Apple posts 23 percent drop in iPhone revenue

Apple (NASDAQ: AAPL) once again pointed to growing revenue from services as it posted a second straight quarter of falling iPhone sales. But shares rose in after-hours trading Tuesday as the company beat expectations in some key areas.

The company sold 40.4 million units of its iconic handset, down 15 percent year over year and 21 percent from the previous quarter. Revenue fell 11 percent year over year in the Americas and 7 percent year over year in Europe, and it plummeted a whopping 33 percent in greater China.

Apple posted $42.4 billion in quarterly revenue, marking a 14.6 year-over-year decline, and net income came in at $7.8 billion, down from $10.68 percent during the prior year. Analysts had expected iPhone sales in the range of 40 million units, and the Wall Street Journal reported that analysts polled by Thomson Reuters estimated Apple would post $42.1 billion in revenue.

Revenue from iPhone sales slid 23 percent year-over-year to just more than $24 billion.

"Our Services business grew 19 percent year-over-year and App Store revenue was the highest ever, as our installed base continued to grow and transacting customers hit an all-time record," Apple CFO Luca Maestri said in a prepared statement. "We returned over $13 billion to investors through share repurchases and dividends, and we have now completed almost $177 billion of our $250 billion capital return program."

Earnings also appeared to be buoyed by the 9.7-inch iPad Pro the company introduced in March. Apple sold nearly 10 million iPads during the quarter, marking a 9 percent year-over-year drop, but iPad revenues increased 7 percent to $4.9 billion.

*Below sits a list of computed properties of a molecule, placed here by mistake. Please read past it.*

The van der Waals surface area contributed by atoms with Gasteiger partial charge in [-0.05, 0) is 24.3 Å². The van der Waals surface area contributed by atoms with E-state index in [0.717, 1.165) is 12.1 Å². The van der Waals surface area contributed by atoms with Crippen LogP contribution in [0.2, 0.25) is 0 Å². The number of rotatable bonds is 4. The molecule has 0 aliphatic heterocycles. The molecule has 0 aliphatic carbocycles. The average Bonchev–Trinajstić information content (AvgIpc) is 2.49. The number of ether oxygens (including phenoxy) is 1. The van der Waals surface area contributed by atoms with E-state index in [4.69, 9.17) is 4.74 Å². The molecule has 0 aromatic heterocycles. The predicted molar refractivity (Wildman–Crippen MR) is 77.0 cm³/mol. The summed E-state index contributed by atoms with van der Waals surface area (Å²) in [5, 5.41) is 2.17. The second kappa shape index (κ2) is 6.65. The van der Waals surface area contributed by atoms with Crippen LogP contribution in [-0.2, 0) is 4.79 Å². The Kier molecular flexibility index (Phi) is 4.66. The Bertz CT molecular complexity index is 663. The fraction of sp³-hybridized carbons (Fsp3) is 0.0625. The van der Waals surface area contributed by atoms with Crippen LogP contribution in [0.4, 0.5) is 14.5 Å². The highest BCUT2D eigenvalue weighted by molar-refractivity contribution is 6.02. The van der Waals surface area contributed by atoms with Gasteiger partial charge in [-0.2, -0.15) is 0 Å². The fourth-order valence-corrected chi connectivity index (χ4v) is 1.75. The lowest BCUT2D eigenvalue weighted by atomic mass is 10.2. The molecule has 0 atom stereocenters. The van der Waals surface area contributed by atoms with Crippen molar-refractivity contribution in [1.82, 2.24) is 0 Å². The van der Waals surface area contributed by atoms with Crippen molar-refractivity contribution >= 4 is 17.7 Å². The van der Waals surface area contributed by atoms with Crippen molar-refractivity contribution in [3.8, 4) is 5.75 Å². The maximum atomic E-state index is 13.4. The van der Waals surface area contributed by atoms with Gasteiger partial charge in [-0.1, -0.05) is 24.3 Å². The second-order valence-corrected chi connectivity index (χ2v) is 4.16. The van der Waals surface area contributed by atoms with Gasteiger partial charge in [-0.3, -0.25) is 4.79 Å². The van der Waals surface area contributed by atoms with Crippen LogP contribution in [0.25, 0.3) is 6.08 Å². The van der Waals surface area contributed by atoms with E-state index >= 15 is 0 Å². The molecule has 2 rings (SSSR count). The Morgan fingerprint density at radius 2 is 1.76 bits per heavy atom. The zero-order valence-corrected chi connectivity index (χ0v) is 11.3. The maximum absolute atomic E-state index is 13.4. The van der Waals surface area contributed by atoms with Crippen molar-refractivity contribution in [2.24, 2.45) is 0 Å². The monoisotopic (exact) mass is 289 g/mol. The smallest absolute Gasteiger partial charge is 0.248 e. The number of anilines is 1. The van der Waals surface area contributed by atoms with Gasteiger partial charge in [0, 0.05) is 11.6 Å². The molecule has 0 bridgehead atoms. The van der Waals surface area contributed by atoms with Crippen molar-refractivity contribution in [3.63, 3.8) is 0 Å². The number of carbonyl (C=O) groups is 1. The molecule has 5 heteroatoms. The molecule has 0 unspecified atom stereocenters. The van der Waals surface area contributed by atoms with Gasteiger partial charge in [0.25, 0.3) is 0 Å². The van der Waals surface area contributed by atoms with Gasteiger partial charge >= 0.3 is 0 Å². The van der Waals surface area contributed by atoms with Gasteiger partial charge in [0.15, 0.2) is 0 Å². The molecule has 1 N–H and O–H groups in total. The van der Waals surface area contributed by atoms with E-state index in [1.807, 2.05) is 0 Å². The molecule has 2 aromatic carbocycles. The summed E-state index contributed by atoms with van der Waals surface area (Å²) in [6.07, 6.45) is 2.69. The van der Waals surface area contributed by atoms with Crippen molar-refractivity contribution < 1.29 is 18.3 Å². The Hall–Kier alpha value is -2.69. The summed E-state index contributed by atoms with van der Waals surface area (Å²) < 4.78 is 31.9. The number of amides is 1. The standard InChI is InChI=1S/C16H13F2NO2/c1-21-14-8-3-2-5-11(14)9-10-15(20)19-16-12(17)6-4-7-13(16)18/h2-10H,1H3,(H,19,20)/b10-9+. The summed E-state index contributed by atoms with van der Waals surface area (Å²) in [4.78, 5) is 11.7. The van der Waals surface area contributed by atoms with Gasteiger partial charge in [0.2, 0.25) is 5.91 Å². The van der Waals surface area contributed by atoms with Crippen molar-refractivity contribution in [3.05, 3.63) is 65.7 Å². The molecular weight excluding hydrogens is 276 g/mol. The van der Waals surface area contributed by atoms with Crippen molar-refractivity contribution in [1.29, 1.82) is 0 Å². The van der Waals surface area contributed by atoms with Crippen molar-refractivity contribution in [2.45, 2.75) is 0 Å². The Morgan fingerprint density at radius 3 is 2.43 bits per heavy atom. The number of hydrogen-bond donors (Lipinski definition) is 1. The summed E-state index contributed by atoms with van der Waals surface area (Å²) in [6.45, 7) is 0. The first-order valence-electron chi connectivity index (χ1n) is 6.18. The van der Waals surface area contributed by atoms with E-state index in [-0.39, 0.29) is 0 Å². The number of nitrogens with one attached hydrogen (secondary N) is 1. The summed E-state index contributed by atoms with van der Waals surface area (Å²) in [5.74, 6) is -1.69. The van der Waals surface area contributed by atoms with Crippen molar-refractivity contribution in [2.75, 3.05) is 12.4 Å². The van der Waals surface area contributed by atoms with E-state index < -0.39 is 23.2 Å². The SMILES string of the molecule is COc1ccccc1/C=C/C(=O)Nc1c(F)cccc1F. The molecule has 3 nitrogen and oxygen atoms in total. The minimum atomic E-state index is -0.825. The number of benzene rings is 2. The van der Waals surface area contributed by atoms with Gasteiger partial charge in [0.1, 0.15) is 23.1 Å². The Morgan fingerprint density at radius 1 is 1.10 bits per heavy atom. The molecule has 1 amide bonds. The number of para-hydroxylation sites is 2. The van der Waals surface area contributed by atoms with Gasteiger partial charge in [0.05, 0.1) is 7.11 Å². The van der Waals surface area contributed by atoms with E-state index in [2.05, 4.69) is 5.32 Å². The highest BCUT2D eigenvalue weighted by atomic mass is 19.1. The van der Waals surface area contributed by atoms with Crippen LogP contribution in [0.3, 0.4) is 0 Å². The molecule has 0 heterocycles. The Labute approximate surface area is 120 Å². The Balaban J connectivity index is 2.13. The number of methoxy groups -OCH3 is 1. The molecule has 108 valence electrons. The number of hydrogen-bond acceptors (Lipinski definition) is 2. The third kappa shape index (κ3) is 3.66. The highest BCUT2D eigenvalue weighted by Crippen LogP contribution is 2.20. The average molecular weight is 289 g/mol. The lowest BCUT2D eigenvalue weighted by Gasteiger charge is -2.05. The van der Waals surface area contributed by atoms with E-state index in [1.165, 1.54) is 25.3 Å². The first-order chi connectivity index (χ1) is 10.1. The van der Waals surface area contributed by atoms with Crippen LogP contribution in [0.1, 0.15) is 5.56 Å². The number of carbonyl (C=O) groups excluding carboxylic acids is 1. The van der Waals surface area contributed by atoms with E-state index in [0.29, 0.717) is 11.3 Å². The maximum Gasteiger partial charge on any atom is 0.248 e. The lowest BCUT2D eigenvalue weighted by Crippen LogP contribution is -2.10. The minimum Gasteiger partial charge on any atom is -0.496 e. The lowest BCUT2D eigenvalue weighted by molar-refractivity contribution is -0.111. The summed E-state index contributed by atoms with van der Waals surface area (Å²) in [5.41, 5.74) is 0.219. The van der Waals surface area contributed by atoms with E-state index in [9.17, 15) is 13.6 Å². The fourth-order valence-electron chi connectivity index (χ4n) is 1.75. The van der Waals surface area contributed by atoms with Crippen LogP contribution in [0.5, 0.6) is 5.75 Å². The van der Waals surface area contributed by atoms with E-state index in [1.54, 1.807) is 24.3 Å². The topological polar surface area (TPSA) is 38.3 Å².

Apple saw its quarterly revenues fall year over year for the first time during the previous quarter, when it shipped 51.2 million iPhones, down from 61.2 the prior year.

Like its competitors, Apple is struggling in a worldwide market where growth has slowed due to smartphone saturation and lengthening handset replacement cycles. IDC last month predicted worldwide smartphone shipments will grow at a sluggish 3.1 percent clip this year in a revision of a previous forecast that had pegged the market to grow at 5.7 percent in 2016.

Not every vendor is suffering, however. Huawei said this week it hopes to meet its goal of shipping 140 million smartphones this year, which would mark a 30 percent increase over last year's figures.

Apple is widely expected to introduce a new flagship iPhone in September, and while the phone isn't expected to offer any dramatic new features or redesign, it may include upgrades such as a faster, more powerful processor and significantly increased storage. Whether the iPhone 7 will be enough for Apple to grow its handset business again remains to be seen.

For more:
- see this Apple press release

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